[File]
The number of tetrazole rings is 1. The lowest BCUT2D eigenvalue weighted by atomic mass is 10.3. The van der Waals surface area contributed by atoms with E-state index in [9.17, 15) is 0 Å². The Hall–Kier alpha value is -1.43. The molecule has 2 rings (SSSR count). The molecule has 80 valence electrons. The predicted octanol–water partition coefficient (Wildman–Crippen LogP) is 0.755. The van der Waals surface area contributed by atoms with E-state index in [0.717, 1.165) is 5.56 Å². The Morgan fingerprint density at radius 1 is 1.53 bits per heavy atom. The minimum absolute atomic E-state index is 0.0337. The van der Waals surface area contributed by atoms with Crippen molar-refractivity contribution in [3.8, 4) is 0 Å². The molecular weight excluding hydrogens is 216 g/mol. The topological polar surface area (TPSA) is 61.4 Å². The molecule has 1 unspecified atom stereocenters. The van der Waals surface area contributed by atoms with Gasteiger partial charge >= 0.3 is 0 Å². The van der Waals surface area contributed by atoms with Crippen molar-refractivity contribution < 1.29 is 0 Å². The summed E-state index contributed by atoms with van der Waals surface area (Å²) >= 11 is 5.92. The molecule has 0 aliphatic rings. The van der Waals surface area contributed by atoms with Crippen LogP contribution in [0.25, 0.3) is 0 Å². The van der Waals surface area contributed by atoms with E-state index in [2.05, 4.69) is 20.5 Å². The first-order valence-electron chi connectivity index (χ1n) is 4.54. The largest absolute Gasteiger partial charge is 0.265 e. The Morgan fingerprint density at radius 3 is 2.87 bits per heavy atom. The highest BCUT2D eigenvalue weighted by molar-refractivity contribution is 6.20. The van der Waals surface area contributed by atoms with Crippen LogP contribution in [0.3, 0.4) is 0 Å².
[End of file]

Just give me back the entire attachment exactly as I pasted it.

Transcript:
The number of tetrazole rings is 1. The lowest BCUT2D eigenvalue weighted by atomic mass is 10.3. The van der Waals surface area contributed by atoms with E-state index in [9.17, 15) is 0 Å². The Hall–Kier alpha value is -1.43. The molecule has 2 rings (SSSR count). The molecule has 80 valence electrons. The predicted octanol–water partition coefficient (Wildman–Crippen LogP) is 0.755. The van der Waals surface area contributed by atoms with E-state index in [0.717, 1.165) is 5.56 Å². The Morgan fingerprint density at radius 1 is 1.53 bits per heavy atom. The minimum absolute atomic E-state index is 0.0337. The van der Waals surface area contributed by atoms with Crippen molar-refractivity contribution in [3.8, 4) is 0 Å². The molecular weight excluding hydrogens is 216 g/mol. The topological polar surface area (TPSA) is 61.4 Å². The molecule has 1 unspecified atom stereocenters. The van der Waals surface area contributed by atoms with Gasteiger partial charge >= 0.3 is 0 Å². The van der Waals surface area contributed by atoms with Crippen molar-refractivity contribution < 1.29 is 0 Å². The summed E-state index contributed by atoms with van der Waals surface area (Å²) >= 11 is 5.92. The molecule has 0 aliphatic rings. The van der Waals surface area contributed by atoms with Crippen LogP contribution in [0.25, 0.3) is 0 Å². The van der Waals surface area contributed by atoms with E-state index in [2.05, 4.69) is 20.5 Å². The first-order valence-electron chi connectivity index (χ1n) is 4.54. The largest absolute Gasteiger partial charge is 0.265 e. The Morgan fingerprint density at radius 3 is 2.87 bits per heavy atom. The highest BCUT2D eigenvalue weighted by molar-refractivity contribution is 6.20. The van der Waals surface area contributed by atoms with Crippen LogP contribution in [0.3, 0.4) is 0 Å².